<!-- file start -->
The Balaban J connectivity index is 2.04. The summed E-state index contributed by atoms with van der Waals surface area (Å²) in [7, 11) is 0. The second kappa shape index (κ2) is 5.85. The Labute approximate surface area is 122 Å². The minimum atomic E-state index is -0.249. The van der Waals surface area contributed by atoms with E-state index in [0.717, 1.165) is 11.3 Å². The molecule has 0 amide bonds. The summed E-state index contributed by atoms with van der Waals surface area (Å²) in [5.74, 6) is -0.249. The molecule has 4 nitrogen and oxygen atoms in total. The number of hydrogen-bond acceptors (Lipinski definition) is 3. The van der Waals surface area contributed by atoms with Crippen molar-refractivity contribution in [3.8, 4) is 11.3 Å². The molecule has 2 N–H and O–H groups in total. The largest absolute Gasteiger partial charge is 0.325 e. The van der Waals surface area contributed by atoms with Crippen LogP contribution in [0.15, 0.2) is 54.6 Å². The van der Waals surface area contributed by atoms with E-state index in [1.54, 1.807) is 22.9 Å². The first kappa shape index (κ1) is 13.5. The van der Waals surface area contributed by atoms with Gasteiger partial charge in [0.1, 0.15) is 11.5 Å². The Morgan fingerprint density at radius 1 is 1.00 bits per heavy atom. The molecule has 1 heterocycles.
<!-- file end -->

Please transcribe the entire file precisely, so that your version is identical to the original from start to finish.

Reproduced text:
The Balaban J connectivity index is 2.04. The summed E-state index contributed by atoms with van der Waals surface area (Å²) in [7, 11) is 0. The second kappa shape index (κ2) is 5.85. The Labute approximate surface area is 122 Å². The minimum atomic E-state index is -0.249. The van der Waals surface area contributed by atoms with E-state index in [0.717, 1.165) is 11.3 Å². The molecule has 0 amide bonds. The summed E-state index contributed by atoms with van der Waals surface area (Å²) in [5.74, 6) is -0.249. The molecule has 4 nitrogen and oxygen atoms in total. The number of hydrogen-bond acceptors (Lipinski definition) is 3. The van der Waals surface area contributed by atoms with Crippen molar-refractivity contribution in [3.8, 4) is 11.3 Å². The molecule has 2 N–H and O–H groups in total. The largest absolute Gasteiger partial charge is 0.325 e. The van der Waals surface area contributed by atoms with Crippen LogP contribution in [0.15, 0.2) is 54.6 Å². The van der Waals surface area contributed by atoms with E-state index in [1.54, 1.807) is 22.9 Å². The first kappa shape index (κ1) is 13.5. The van der Waals surface area contributed by atoms with Gasteiger partial charge in [0.1, 0.15) is 11.5 Å². The Morgan fingerprint density at radius 1 is 1.00 bits per heavy atom. The molecule has 1 heterocycles.